Practicing Self-Care in the Face of Coronavirus
Saying no to work and social obligations can be a necessity.
Posted March 17, 2020 | Reviewed by Ekua Hagan
There is no doubt that we are living in unprecedented times. In fact, if you stumbled on this article through the Psychology Today homepage, there is one clear theme running loud and clear. Whether discussing working from home, strengthening your bond with children, or otherwise, each and every expert or mental health professional has a unique and valuable take on attending to one’s emotional needs during this global pandemic.
It is natural that we are all searching for answers. When will it end? How long will we be trapped in our homes? Will grocery shelves be restocked soon? Who will survive it and how many lives will it take? These are scary existential concerns, to say the least. And then, of course, there are the more intimate stories of the quieter minority. The immunosuppressed individuals who are already homebound much of time during cold and flu seasons; who have made a life of being mindful of never getting sick. The elderly who are living on their own with no one to help them get groceries or attend to other basic needs. Those getting regular medical treatments, unsure if they can get to a clinic safely and unharmed.
This pandemic has ramifications for countless service workers who are struggling to make ends meet. As many articles have already so rightly suggested, social distancing and quarantine is far more attainable for those with preexisting means and privilege. Most engineers and data analysts can stay home. But what about the countless others being laid off from work, uncertain of how they will make their rent payments? What about childcare for schools that are shutting down and parents who must work? There is no doubt each and every single one of us is being impacted by this pandemic in ways small and large.
While much of the media has also focused on the careless youth in bars and clubs, the reality is that a public health problem is not an individual problem. We can all be carriers and we all have the potential of relieving an already overtaxed and burdened medical system. All this to say, there is oh so much on our minds right now that we can hardly start to grapple with it all. My sister had a wedding canceled, we sold our home and are unable to travel to find a new one out of state. We considered apartments, and then I remembered the story about coronavirus jumping 10 floors between apartments due to ventilation systems. While these have shaken our worlds, they are trivial in comparison to what others are facing daily.
In the midst of all of this, mental unrest is making many of us grow weary and on edge. So much uncertainty. As such, setting boundaries and learning to say no is key. Many are under the false assumption that now that many of us are working from home, it’s like a never-ending spring break. Just last week, there was footage of Selena Gomez and the latest “winner” of The Bachelor, Maddie P., at Target in the board game section. It evoked images of a slumber party with snacks and cozy PJs.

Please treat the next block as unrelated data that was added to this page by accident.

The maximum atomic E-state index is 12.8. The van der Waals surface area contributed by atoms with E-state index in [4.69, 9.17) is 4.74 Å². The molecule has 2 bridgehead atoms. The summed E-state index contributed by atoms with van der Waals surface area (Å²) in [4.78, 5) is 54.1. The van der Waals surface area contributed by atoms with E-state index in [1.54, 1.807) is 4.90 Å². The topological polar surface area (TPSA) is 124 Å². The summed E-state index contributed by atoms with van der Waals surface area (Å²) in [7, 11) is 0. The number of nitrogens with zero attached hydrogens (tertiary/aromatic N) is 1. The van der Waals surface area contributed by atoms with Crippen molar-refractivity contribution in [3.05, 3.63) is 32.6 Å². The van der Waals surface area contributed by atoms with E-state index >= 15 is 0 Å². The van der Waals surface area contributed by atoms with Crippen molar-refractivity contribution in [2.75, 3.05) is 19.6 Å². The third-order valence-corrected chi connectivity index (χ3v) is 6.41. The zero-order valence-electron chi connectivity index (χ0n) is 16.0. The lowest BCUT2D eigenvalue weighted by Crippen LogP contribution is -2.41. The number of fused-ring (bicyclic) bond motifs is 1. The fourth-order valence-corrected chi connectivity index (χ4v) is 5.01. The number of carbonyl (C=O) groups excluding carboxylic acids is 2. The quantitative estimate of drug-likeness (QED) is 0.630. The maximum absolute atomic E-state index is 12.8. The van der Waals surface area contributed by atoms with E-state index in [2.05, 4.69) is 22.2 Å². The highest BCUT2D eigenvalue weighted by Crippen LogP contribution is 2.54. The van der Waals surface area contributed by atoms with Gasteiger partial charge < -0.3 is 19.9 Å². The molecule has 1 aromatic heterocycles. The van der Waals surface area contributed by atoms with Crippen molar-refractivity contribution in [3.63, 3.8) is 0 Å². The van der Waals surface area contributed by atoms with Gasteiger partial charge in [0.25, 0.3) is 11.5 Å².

But the reality for most of us is that in the middle of an underlying anxiety are requests for hangouts and meet-ups. There is a notion that now that we are at home, we can get more done in less time. When in reality, as with clinical depression, focus and attention can decrease. Concentration can go down. A sense of hopelessness and fatigue emerges.
I know that in my life, the impacts of coronavirus have very much mimicked many of these core symptoms of depression. How can it not? I’m constantly reading CNN, The Washington Post, NY Times, LA Times, and everything else that my Apple News feature throws my way. Constantly canceling appointments, wondering if that wedding is going to happen, pushing back that dentist appointment, all exhausting to contemplate on top of an already full plate.
As such, learning to say no during this time is critical. As one who already works from home 100% of the time, I can tell you candidly that even for my work schedule, the distraction and disruption of pandemic concerns are very real. I’ve had to learn to push off certain projects, ask for help, and take a step back. All things that, if I had to be honest, are difficult for me to do as a recovering workaholic. But they are critical nonetheless. There are bigger concerns to grapple with. What will we eat? How much do we ration? How do we responsibly stock up without hoarding?
Given the mass existential questions and concerns that can emerge during these times, it is natural that we need more quiet and fewer distractions. While some news is good and healthy, too much can quickly send us over the edge. While social media can help us feel connected, it can also still drain us. The reality is that these times can be excellent for integrating those healthy behaviors you have always known you needed. Meditation, yoga, less screen time, a digital detox, and journaling. Take a bath, take time for yourself.
Recognize that panic is normal and don’t try to keep pushing it away. Take extra special care of yourself. After all, sleep, nutrition, exercise, and mental relaxation are the critical elements that will keep you strong anyway. You wind up doing yourself and the public a huge favor. Seek solace and hope where you find it. As one of my favorite sages and mystics, Rumi, said: “Let the waters settle and you will see the moon and the stars mirrored in your own being.”